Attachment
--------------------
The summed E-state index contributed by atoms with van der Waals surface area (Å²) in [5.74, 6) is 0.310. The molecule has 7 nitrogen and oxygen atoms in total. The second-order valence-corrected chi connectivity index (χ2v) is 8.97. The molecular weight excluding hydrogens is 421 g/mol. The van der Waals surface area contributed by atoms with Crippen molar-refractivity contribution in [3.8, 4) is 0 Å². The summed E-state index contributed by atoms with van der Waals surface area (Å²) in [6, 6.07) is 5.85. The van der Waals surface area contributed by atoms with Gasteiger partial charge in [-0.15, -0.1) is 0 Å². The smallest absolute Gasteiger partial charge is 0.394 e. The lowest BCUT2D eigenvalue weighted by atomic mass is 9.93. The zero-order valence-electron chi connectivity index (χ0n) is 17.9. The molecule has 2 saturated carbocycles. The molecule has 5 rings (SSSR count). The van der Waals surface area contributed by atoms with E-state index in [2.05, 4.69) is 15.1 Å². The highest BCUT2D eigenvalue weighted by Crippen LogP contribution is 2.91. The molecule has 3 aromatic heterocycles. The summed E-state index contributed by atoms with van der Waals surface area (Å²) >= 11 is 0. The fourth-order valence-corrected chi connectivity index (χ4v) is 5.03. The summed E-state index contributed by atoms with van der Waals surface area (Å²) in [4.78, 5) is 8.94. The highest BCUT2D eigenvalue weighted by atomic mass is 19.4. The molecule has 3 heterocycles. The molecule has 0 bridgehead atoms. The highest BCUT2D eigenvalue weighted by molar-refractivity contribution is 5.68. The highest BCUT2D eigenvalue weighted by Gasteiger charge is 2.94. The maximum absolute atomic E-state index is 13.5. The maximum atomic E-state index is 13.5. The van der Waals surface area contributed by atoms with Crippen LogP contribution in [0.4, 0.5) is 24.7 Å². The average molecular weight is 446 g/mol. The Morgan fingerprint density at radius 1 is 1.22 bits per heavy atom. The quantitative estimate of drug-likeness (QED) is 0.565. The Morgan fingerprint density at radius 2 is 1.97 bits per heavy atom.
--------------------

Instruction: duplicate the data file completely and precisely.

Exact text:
The summed E-state index contributed by atoms with van der Waals surface area (Å²) in [5.74, 6) is 0.310. The molecule has 7 nitrogen and oxygen atoms in total. The second-order valence-corrected chi connectivity index (χ2v) is 8.97. The molecular weight excluding hydrogens is 421 g/mol. The van der Waals surface area contributed by atoms with Crippen molar-refractivity contribution in [3.8, 4) is 0 Å². The summed E-state index contributed by atoms with van der Waals surface area (Å²) in [6, 6.07) is 5.85. The van der Waals surface area contributed by atoms with Gasteiger partial charge in [-0.15, -0.1) is 0 Å². The smallest absolute Gasteiger partial charge is 0.394 e. The lowest BCUT2D eigenvalue weighted by atomic mass is 9.93. The zero-order valence-electron chi connectivity index (χ0n) is 17.9. The molecule has 2 saturated carbocycles. The molecule has 5 rings (SSSR count). The van der Waals surface area contributed by atoms with E-state index in [2.05, 4.69) is 15.1 Å². The highest BCUT2D eigenvalue weighted by Crippen LogP contribution is 2.91. The molecule has 3 aromatic heterocycles. The summed E-state index contributed by atoms with van der Waals surface area (Å²) >= 11 is 0. The fourth-order valence-corrected chi connectivity index (χ4v) is 5.03. The summed E-state index contributed by atoms with van der Waals surface area (Å²) in [4.78, 5) is 8.94. The highest BCUT2D eigenvalue weighted by atomic mass is 19.4. The molecule has 3 heterocycles. The molecule has 0 bridgehead atoms. The highest BCUT2D eigenvalue weighted by molar-refractivity contribution is 5.68. The highest BCUT2D eigenvalue weighted by Gasteiger charge is 2.94. The maximum absolute atomic E-state index is 13.5. The maximum atomic E-state index is 13.5. The van der Waals surface area contributed by atoms with Crippen LogP contribution in [0.4, 0.5) is 24.7 Å². The average molecular weight is 446 g/mol. The Morgan fingerprint density at radius 1 is 1.22 bits per heavy atom. The quantitative estimate of drug-likeness (QED) is 0.565. The Morgan fingerprint density at radius 2 is 1.97 bits per heavy atom.